In the context of diseases, there may be other forms of associative correlations, i.e., the nature of humans to associate with persons who are similar to them, commonly known as homophily, that maybe relevant. These features, however, may not necessarily influence degree correlations, and therefore may need to be considered outside the structure of neural networks. For example, for sexually transmitted diseases, age of partners (age of neighboring nodes) are relevant, as persons of similar age are more likely to form partnerships, but it does not impact degree correlation when modeling lifetime partners as done by one HIV model [30, 31]. They used the neural network presented here to predict the number of lifetime number of partners (degree) of a neighboring node, but developed new optimization methods to model the current age of the neighbor, the age at which the partnership would initiate, and the duration of the partnership, considering all of its lifetime partnerships.

We believe, this paper helps establish that degree correlations is a key feature impacting the scale-free network structure under the influence of an epidemic, all other stochastic features including behavioral and epidemic features, while relevant for the disease dynamics, are not significant for the network structure. This conclusion can be drawn from the fact that the different probabilities of transmission, including static and dynamic values that varied over a range that included zero, had no impact on the results though they were not included as an independent variable in the training of the neural network. Therefore, once trained on scale-free networks using the power-law distribution exponent (λ) and proportion infected as the independent variables, the trained neural network can be used in an ABENM to simulate different populations and epidemics, on a scale-free contact network structure of any value of λ. Stochastic changes in behavior as people age, changes in partnership as persons age, or changes in disease features can be simulated specific to a disease and population.

The numerical analyses conducted in this paper indicates that the method is applicable for diseases and analysis of interventions that change the exposure or risk to infection over time, and interventions that activate or deactivate the status of a link. Taking HIV as an example, interventions that change exposure to risk and thus interventions that can be modeled include early diagnosis of HIV infected persons, which is known to increase condom use behavior and thus transmission risk, linkage to care and treatment of HIV infected persons, which is known to reduce transmission risk, interventions that alter condom use behavior, and pre-exposure prophylaxis for susceptible/uninfected persons, which reduce their risk of acquisition. Interventions that activate or deactivate the status of a link include needle exchange programs for injecting drug users, which alters needle sharing behavior. Transmission risk can be modeled as a function of the behavioral parameters of the nodes involved in the partnership, as commonly done. A susceptible person who is a contact of an infected person in the network can be modeled to have prophylaxis or vaccination status, and use it in the transmission risk function. Prophylaxis or vaccination status among susceptible persons in the compartmental model can be modeled as a heterogeneous parameter by splitting compartments into vaccinated and not vaccinated and applying certain rates of transitioning from one to the other. Changes in needle sharing can be modeled by activating or deactivating links using the dynamic adjacency matrix of the ABENM. Similarly, the impact of interventions that may reduce the number of contacts can be measured by activating links in a no intervention scenario and deactivating them in an intervention scenario through the use of the dynamic adjacency matrix in ABENM. On the other hand, if there are systematic changes that permanently alter the degree distribution for future generations, then that transition should be given special focus and additional analysis should be conducted depending on the type of transition. For example, if it still maintains a scale-free network structure but the value of the power-law exponent (λ) is altered permanently, the neural network need not be retrained, the model can be set to draw for this new λ, but the transitionary phase might be relevant to analyze further and be specific to the problem studied. Interventions that permanently change the network structure such that it is no more scale-free, are outside the scope of this model.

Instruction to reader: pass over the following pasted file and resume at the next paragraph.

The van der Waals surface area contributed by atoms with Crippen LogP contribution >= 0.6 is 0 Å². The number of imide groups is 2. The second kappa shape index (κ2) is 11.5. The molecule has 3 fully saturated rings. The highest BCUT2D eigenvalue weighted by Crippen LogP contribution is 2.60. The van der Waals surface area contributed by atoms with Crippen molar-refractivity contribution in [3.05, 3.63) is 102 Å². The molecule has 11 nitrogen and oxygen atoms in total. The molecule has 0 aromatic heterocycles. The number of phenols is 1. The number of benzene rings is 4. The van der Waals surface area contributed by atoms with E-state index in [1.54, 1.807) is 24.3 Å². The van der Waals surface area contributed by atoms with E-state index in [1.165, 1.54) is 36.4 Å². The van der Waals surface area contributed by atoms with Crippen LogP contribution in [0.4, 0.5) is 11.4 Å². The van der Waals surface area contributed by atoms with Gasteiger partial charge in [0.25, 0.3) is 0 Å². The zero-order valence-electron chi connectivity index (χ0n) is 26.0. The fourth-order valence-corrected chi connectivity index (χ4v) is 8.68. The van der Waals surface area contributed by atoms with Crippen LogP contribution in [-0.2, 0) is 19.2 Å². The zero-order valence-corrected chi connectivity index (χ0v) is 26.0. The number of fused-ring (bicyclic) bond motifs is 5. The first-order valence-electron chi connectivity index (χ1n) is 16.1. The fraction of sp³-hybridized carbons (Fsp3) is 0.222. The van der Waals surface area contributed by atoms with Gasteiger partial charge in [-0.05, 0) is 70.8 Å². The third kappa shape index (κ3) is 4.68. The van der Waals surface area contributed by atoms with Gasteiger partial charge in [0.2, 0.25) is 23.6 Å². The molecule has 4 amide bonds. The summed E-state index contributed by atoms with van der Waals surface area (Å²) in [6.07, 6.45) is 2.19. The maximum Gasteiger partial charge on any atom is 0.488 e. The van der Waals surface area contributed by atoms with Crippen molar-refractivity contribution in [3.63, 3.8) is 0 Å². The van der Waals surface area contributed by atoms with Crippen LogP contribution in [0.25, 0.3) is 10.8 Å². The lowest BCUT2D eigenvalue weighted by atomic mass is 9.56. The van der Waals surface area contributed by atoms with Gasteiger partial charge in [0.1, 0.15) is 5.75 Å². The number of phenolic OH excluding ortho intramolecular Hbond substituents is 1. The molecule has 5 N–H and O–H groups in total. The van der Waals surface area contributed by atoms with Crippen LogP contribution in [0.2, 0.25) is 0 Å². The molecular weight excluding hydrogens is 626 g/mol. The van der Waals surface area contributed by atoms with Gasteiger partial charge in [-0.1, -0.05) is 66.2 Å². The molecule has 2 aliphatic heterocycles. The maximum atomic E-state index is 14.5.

In summary, we believe the proposed ABENM contributes to the simulation modeling literature by serving as an alternate technique to the current extreme techniques of agent-based and compartmental simulation modeling. The ECNA contributes to the network generation algorithm literature for simulation of epidemic projections over scale-free contact networks. Future work could explore development of network generation algorithms for other types of networks using a neural network method as that developed here.